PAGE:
To test this theory of skirt outlet area, I got a small trash can, about 2 feet in diameter, and placed the hovercraft on top of it. With the air duct outlet over the center of the trash can and the engine revved, the craft seemed to rise about ⅛ inch. That indicated the theory was right. With a reduced outlet area, the blower was able to develop some pressure inside the trashcan and lift the machine. I needed to redesign the machine to better match the volume the blower could deliver; that meant a significant reduction in linear feet of skirt.
The Mark II Hovercraft
The machine had to be scaled down to minimize skirt outlet area. At it's smallest, it would need space for the blower, some air duct plumbing, and room for someone's feet so a person could stand on it. More like a hoverboard than a hovercraft. It would probably be unstable and very difficult or even downright dangerous to ride. Still, I thought I might try it as an interim experiment. If the thing flew and held the weight of a person, I could scale it up. I thought about it for a while and decide to ditch the plan. The experiment would be a detour, burning time and attention span. If I didn't get this thing working soon, the kids and I would lose interest and shelve the project. Too much foolin' around would kill the project. No, I had to make another direct assault on creating a rideable hovercraft.
My whole approach to skirt design had been bothering me. I was trying to use a skirt hung like a vertical curtain. If the hovercraft was cruising along and the leading edge of the skirt snagged on something, it could be pulled under the hovercraft. That might make the skirt collapse as the pressurized air rushed out the resulting breach. A sudden skirt collapse could be a problem. It might make the machine come to a sudden stop and throw the rider. Also, the drawstring at the bottom of the skirt was ideal for snagging ground obstacles. It could snag on something and peel the whole skirt off the machine as it was moving. Yet another catastrophic failure mode. Nope...my skirt design was really lacking. I needed to come up with something better.
In an attempt to pick up some tips, I Googled "hovercraft leaf blower" and found a handful of relevant web pages. It turns out that most guys use a radically different skirt design. The skirt is simply a sheet of plastic stretched across the underside of the machine; anchored in the middle and along the edges. The blower exhausts into the space between the skirt and the hovercraft body, inflating the skirt like a balloon. When inflated, the skirt looks like a bagel cut in half. A series of holes are cut in the skirt near the middle to allow air to escape. The air rushes out of these holes and flows between the skirt and the ground, lifting the machine. Here's what it looks like in cross section:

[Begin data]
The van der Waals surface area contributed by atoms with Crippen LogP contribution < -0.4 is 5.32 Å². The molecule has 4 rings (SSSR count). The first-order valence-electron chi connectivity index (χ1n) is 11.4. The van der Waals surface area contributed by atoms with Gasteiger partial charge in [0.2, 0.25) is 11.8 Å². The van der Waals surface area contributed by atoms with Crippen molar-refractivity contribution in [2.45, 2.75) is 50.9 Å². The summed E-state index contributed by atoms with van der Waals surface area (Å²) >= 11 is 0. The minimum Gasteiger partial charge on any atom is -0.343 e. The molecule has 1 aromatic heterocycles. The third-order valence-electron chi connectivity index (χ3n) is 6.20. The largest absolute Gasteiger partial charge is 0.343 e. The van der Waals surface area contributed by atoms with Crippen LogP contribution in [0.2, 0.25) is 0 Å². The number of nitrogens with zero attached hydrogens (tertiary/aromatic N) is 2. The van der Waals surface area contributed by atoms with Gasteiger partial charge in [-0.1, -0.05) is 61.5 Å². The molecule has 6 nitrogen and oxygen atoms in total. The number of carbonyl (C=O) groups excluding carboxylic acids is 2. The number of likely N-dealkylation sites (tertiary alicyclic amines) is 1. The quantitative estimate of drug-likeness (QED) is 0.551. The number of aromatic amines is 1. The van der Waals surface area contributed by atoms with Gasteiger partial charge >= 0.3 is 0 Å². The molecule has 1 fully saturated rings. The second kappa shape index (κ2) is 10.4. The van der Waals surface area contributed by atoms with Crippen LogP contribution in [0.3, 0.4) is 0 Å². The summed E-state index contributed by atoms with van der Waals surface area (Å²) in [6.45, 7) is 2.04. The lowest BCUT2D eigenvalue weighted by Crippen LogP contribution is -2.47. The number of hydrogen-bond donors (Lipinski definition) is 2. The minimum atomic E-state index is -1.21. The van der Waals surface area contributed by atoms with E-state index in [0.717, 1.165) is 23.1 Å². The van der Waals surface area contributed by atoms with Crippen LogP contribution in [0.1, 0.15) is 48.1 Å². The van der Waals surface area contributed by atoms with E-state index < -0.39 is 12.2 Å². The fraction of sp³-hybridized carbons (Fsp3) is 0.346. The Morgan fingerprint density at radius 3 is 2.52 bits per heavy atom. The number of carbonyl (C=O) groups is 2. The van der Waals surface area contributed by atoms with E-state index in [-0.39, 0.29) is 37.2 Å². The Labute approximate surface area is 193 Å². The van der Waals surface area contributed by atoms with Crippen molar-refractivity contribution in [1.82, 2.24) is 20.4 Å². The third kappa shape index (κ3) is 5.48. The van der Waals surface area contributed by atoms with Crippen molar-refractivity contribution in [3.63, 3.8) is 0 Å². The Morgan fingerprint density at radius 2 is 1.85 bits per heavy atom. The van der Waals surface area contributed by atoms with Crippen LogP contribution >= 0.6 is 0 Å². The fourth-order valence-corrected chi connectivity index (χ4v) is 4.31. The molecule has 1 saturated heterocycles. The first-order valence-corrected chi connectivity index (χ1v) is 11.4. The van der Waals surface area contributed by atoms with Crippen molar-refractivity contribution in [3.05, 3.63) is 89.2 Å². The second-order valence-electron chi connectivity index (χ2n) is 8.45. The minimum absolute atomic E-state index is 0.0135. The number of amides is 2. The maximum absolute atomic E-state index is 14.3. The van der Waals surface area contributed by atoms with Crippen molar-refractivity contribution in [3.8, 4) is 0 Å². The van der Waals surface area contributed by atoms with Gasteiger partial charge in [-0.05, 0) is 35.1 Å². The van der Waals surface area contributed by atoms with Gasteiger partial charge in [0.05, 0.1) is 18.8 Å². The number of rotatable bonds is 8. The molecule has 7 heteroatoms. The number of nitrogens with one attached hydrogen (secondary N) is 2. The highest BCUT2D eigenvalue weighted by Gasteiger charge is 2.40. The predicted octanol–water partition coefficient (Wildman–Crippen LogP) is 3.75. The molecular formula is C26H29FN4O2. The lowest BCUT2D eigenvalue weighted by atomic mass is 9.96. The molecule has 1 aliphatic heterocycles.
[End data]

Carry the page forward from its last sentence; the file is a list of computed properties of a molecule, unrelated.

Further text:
I decided to rework my hovercraft to use this skirt design. The landing gear and old skirt were removed and discarded. I then hacked the hovercraft body down to a 3 foot diameter circle. A center skirt anchor was made out of the bottom of an old Wisk liquid detergent container and a ¼ carriage bolt. A shower curtain was pressed into service as a skirt and mounted in place with duct tape. Finally, I cut six 1½ inch holes spaced evenly around the center anchor for an air outlet. Here are a couple of photos showing some design details:
I started the blower and revved the engine. The skirt inflated and the machine lifted off the ground! It floated almost frictionless on a cushion of air. Serena sat on the machine and it lifted her just fine! I pushed her back and forth across the garage a couple of times. The hovercraft worked! Serena and I ran in and got the rest of the kids. Katie and Annette gave it a try, but Nicky was afraid of the engine noise and opted out. Throughout these first few "flights," the plastic skirt took a beating. It tore very easily and I had to repair it with duct tape. Finally, when I tried to get on the machine myself, the plastic sheeting blew out...actually ripped in two. That ended our test flights. However, I was determined to find an improved skirt material and repair the machine.
The Mark III Hovercraft